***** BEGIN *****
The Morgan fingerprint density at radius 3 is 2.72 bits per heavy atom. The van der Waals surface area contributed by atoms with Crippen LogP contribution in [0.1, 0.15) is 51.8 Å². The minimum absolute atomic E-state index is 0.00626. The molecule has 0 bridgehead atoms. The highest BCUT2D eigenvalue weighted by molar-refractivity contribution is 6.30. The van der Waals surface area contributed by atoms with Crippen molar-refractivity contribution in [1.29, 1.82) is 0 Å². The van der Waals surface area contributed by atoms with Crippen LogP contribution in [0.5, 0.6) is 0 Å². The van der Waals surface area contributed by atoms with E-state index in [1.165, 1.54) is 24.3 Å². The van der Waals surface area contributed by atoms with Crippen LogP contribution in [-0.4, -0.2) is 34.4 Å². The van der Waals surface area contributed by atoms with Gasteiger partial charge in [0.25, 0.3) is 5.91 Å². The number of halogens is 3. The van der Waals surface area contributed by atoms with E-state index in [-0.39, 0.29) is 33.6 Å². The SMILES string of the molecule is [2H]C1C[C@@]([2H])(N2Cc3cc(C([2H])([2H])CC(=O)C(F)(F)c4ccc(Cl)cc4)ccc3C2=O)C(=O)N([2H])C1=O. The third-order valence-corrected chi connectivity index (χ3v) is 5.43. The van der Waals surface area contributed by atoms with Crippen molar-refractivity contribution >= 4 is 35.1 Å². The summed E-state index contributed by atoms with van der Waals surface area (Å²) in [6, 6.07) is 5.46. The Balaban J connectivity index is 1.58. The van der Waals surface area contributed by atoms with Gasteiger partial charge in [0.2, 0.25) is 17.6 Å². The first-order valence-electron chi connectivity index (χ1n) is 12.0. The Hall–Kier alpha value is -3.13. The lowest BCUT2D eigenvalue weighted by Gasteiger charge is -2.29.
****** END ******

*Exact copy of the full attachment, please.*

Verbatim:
The Morgan fingerprint density at radius 3 is 2.72 bits per heavy atom. The van der Waals surface area contributed by atoms with Crippen LogP contribution in [0.1, 0.15) is 51.8 Å². The minimum absolute atomic E-state index is 0.00626. The molecule has 0 bridgehead atoms. The highest BCUT2D eigenvalue weighted by molar-refractivity contribution is 6.30. The van der Waals surface area contributed by atoms with Crippen molar-refractivity contribution in [1.29, 1.82) is 0 Å². The van der Waals surface area contributed by atoms with Crippen LogP contribution in [0.5, 0.6) is 0 Å². The van der Waals surface area contributed by atoms with E-state index in [1.165, 1.54) is 24.3 Å². The van der Waals surface area contributed by atoms with Crippen LogP contribution in [-0.4, -0.2) is 34.4 Å². The van der Waals surface area contributed by atoms with Gasteiger partial charge in [0.25, 0.3) is 5.91 Å². The number of halogens is 3. The van der Waals surface area contributed by atoms with E-state index in [-0.39, 0.29) is 33.6 Å². The SMILES string of the molecule is [2H]C1C[C@@]([2H])(N2Cc3cc(C([2H])([2H])CC(=O)C(F)(F)c4ccc(Cl)cc4)ccc3C2=O)C(=O)N([2H])C1=O. The third-order valence-corrected chi connectivity index (χ3v) is 5.43. The van der Waals surface area contributed by atoms with Crippen molar-refractivity contribution >= 4 is 35.1 Å². The summed E-state index contributed by atoms with van der Waals surface area (Å²) in [6, 6.07) is 5.46. The Balaban J connectivity index is 1.58. The van der Waals surface area contributed by atoms with Gasteiger partial charge in [0.2, 0.25) is 17.6 Å². The first-order valence-electron chi connectivity index (χ1n) is 12.0. The Hall–Kier alpha value is -3.13. The lowest BCUT2D eigenvalue weighted by Gasteiger charge is -2.29.